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UNP tries to woo JVP But JVP does not favour alliance

26 September 2012 06:30 pm - 1     - {{hitsCtrl.values.hits}}


The Supreme Court ruled recently that the ‘Divi Neguma Bill’ should be referred to the provincial councils for approval before being enacted in Parliament. The Court’s ruling was communicated to Parliament by Speaker Chamal Rajapaksa last week. The Bill was the brainchild of Economic Development Minister Basil Rajapaksa who, according to the critiques of the Bill, sought to centralize powers already devolved to local government bodies and provincial councils, under a new department called ‘Divi Neguma’.

The Bill provides for the amalgamation of the Samurdhi Authority, Udarata Development Authority and Southern Development Authority to form the Divi Neguma Department.

But now it has hit a snag. The Bill must get the green light from the provincial councils since it deals with powers already devolved to provincial councils.
The Court ruling has reportedly shocked Minister Rajapaksa, who sought to implement the ‘Divi Neguma Project’ throughout the country.  The Janatha Vimukthi Peramuna (JVP) and the Tamil National Alliance (TNA), the two major parties, which challenged the Bill, are elated over the ruling though it has disappointed the subject minister.  Daily Mirror reliably learns that the attempt by the Economic Development Ministry to introduce this Bill is also not to the liking of some senior members of the government.

After the court ruling was communicated to the House, one such senior minister who holds parliamentary responsibilities on behalf of the government shared his happiness on the ruling with an opposition bencher when the two encountered each other in the corridor of the parliamentary complex.  
The Supreme Court made a determination in terms of Article 120 of the Constitution that the Bill in question is in respect of matters set out in the Provincial Council List and shall not become a law unless it has been referred by the President to every Provincial Council as required by Article 154(G) (3) of the Constitution.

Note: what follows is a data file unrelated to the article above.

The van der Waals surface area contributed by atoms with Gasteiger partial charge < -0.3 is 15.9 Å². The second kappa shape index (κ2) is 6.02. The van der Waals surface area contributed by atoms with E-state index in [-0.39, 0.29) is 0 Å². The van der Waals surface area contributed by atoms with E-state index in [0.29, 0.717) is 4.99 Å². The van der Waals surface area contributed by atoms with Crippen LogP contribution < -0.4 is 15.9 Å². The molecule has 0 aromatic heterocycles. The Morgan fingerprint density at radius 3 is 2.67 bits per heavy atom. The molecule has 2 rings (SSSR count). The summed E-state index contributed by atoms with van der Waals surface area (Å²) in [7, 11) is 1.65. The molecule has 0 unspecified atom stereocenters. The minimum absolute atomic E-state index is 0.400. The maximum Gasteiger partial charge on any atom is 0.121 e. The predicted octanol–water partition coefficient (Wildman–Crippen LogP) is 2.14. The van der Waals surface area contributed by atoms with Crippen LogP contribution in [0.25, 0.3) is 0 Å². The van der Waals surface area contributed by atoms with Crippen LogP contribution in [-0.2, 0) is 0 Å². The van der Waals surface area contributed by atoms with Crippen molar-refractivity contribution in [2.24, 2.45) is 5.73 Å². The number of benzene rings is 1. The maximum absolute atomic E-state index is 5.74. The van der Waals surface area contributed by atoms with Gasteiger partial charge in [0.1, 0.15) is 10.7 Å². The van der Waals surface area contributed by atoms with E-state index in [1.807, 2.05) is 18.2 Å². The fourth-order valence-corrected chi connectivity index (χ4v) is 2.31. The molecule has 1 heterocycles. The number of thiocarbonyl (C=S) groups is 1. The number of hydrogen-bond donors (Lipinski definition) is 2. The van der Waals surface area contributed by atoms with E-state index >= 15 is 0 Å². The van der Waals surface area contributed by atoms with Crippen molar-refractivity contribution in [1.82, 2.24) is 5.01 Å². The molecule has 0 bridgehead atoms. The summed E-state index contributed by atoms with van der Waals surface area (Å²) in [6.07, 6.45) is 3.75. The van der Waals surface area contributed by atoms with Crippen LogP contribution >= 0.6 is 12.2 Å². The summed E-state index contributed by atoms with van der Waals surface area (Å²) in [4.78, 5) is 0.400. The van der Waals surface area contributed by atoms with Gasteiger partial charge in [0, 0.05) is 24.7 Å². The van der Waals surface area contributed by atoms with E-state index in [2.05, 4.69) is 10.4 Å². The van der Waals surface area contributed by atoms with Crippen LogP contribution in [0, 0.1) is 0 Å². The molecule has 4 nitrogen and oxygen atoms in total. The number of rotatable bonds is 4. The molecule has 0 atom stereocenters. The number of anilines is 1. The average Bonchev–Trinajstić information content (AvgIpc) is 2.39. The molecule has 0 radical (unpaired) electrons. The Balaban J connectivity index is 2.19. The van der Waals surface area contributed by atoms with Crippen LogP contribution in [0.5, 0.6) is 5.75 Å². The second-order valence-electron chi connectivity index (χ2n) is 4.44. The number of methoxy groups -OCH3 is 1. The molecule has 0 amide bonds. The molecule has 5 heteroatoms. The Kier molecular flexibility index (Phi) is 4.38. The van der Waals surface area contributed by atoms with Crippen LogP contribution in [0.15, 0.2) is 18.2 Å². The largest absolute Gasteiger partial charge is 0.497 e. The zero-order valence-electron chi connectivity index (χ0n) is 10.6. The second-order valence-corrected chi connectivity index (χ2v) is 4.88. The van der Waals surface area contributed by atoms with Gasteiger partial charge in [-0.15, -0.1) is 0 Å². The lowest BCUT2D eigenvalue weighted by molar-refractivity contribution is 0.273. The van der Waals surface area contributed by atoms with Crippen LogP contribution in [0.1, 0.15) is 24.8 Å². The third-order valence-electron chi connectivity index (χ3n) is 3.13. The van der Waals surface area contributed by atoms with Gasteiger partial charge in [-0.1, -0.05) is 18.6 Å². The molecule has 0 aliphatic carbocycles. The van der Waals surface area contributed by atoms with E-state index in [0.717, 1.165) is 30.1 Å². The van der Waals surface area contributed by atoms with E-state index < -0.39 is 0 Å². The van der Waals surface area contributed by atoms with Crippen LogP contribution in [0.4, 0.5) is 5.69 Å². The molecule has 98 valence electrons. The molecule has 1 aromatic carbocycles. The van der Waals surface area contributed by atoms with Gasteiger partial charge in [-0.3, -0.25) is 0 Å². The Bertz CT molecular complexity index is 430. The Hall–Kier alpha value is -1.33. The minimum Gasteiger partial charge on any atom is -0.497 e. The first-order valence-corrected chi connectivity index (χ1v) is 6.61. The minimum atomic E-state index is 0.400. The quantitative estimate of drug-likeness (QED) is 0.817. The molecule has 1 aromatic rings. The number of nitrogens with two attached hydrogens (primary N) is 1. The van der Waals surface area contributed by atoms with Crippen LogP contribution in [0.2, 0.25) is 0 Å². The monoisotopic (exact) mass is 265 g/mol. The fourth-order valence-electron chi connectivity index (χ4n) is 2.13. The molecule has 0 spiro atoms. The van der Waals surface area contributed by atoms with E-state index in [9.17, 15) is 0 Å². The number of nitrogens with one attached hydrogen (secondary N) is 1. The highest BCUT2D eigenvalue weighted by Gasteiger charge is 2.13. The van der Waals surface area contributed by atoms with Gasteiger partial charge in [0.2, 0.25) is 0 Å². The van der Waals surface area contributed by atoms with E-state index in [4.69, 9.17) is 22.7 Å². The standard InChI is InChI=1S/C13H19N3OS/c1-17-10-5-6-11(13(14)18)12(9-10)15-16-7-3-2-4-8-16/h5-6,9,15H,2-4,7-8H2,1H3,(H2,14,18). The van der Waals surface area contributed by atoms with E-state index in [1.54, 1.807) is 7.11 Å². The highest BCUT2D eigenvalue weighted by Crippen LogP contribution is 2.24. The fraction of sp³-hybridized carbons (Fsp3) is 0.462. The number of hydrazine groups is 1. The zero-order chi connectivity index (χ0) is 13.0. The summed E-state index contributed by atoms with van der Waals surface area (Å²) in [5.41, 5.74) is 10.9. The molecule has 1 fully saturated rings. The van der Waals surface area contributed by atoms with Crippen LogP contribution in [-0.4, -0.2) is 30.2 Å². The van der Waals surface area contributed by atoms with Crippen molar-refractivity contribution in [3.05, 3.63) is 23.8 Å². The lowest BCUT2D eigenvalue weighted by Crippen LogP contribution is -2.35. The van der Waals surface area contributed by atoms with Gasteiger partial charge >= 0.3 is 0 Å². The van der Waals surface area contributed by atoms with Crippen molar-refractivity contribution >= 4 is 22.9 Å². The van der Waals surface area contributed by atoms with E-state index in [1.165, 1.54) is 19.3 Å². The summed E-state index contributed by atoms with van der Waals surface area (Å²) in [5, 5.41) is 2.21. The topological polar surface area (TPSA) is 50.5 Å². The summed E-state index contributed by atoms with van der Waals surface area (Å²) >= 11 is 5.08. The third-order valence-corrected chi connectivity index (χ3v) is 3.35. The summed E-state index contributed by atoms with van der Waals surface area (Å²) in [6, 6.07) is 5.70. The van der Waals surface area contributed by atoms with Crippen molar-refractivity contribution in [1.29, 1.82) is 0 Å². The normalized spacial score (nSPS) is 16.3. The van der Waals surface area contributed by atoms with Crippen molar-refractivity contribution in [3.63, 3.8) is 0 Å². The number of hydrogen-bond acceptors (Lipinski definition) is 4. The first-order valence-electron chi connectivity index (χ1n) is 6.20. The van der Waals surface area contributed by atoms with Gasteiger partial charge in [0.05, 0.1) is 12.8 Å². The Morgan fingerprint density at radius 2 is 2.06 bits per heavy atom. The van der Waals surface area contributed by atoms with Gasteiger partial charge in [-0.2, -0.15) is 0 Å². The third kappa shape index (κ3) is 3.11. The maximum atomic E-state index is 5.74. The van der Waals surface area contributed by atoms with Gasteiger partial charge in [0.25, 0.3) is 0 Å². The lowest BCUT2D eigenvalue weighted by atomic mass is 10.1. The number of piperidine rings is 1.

As the Bill has been placed in the Order Paper of Parliament without compliance with provisions of Article 154 (G) (3) of the Constitution, no determination would be made at this stage on the other grounds of challenge.
The court ruling is yet another setback for the government, which tried to concentrate power in the hands of a single Ministry, with regard to rural development and welfare.  

Critiques of the Bill say it has a clause which seeks to gag officials of the proposed Divi Neguma Department from divulging information to the general public.  Also, it is argued that the parliamentary power over public finances is infringed upon by this legislation. Despite such criticism against the provisions of the new legislation, it was sent  for approval to the Western Provincial Council (WPC) on September 25, 2012. The WPC endorsed the Bill with a majority of 40 votes. Altogether, there were 64 for the Bill and 24 against it.  It was to be referred to the North Western Provincial Council yesterday (September 26). The Uva Provincial Council is expected to take it up today. The Bill, if enacted after due court and parliamentary procedures, will be a step towards the centralization of power, at a time when the clamour is for devolution. In that context, the decision of the Eastern Provincial Council where the cry for independence from the centre is stronger and is eagerly awaited by those interested in the subject.

Striking dons and university students   divided
The Federation of University Teachers’ Associations (FUTA) and the Inter University Students’ Federation (IUSF) were to start their protest marches together on Monday. But, the IUSF opposed the FUTA’s decision to involve the United National Party (UNP) in the protest rally. Therefore, the IUSF which is politically aligned with the JVP-breakaway group called the ‘Frontline Socialist Party’ started its rally from Kandy whereas the FUTA started from Galle.   Despite political differences, the IUSF did not oppose the Janatha Vimukthi Peramuna (JVP) being part of the protest march. The UNP joined hands with the FUTA actively, along with the JVP.

For lunch, the UNP leaders stopped at a restaurant near Hikkaduwa. Rice, with coconut sambol, dhal curry and sprats curry, were served in parcels for the UNP leaders. UNP stalwarts such as Ravi Karunanayake, Mangala Samaraweera and former Army Commander Sarath Fonseka enjoyed these meals. But, one UNP office-bearer aspiring high was having a different meal. Seated alone, he was having a sandwich with a soft drink, for reasons known to him only.

Worried mother
After lunch, UNP MPs who are keen to have a common opposition with Mr. Fonseka arranged a brief chat with this office bearer in the restaurant.  Seated in an armchair facing the sea, this office bearer did not move when talking to the former Army Commander. Anticipating that Mr. Fonseka would misunderstand his attitude, he said in lighter vein, “When I am seated like this, I feel like being in the chair of the President. That is why, I did not move.” His remarks were followed by ripples of laughter among those who were present.